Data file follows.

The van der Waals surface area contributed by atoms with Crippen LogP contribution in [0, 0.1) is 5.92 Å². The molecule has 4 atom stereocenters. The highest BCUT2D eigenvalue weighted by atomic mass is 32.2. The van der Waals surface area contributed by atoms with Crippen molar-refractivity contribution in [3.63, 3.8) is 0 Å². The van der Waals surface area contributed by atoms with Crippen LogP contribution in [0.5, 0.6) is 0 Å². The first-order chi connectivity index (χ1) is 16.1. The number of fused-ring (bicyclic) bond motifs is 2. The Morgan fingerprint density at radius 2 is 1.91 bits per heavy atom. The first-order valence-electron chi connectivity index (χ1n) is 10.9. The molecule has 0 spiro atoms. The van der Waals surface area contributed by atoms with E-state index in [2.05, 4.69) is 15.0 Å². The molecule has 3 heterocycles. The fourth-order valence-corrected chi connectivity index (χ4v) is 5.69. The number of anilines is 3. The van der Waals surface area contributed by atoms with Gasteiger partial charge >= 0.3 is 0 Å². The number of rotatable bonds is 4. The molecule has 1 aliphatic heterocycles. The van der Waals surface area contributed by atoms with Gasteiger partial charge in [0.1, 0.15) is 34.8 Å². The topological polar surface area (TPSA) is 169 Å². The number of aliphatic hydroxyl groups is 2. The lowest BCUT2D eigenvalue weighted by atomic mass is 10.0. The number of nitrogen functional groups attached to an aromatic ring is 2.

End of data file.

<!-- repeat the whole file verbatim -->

The van der Waals surface area contributed by atoms with Crippen LogP contribution in [0, 0.1) is 5.92 Å². The molecule has 4 atom stereocenters. The highest BCUT2D eigenvalue weighted by atomic mass is 32.2. The van der Waals surface area contributed by atoms with Crippen molar-refractivity contribution in [3.63, 3.8) is 0 Å². The van der Waals surface area contributed by atoms with Crippen LogP contribution in [0.5, 0.6) is 0 Å². The first-order chi connectivity index (χ1) is 16.1. The number of fused-ring (bicyclic) bond motifs is 2. The Morgan fingerprint density at radius 2 is 1.91 bits per heavy atom. The first-order valence-electron chi connectivity index (χ1n) is 10.9. The molecule has 0 spiro atoms. The van der Waals surface area contributed by atoms with E-state index in [2.05, 4.69) is 15.0 Å². The molecule has 3 heterocycles. The fourth-order valence-corrected chi connectivity index (χ4v) is 5.69. The number of anilines is 3. The van der Waals surface area contributed by atoms with Gasteiger partial charge >= 0.3 is 0 Å². The number of rotatable bonds is 4. The molecule has 1 aliphatic heterocycles. The van der Waals surface area contributed by atoms with Gasteiger partial charge in [0.1, 0.15) is 34.8 Å². The topological polar surface area (TPSA) is 169 Å². The number of aliphatic hydroxyl groups is 2. The lowest BCUT2D eigenvalue weighted by atomic mass is 10.0. The number of nitrogen functional groups attached to an aromatic ring is 2.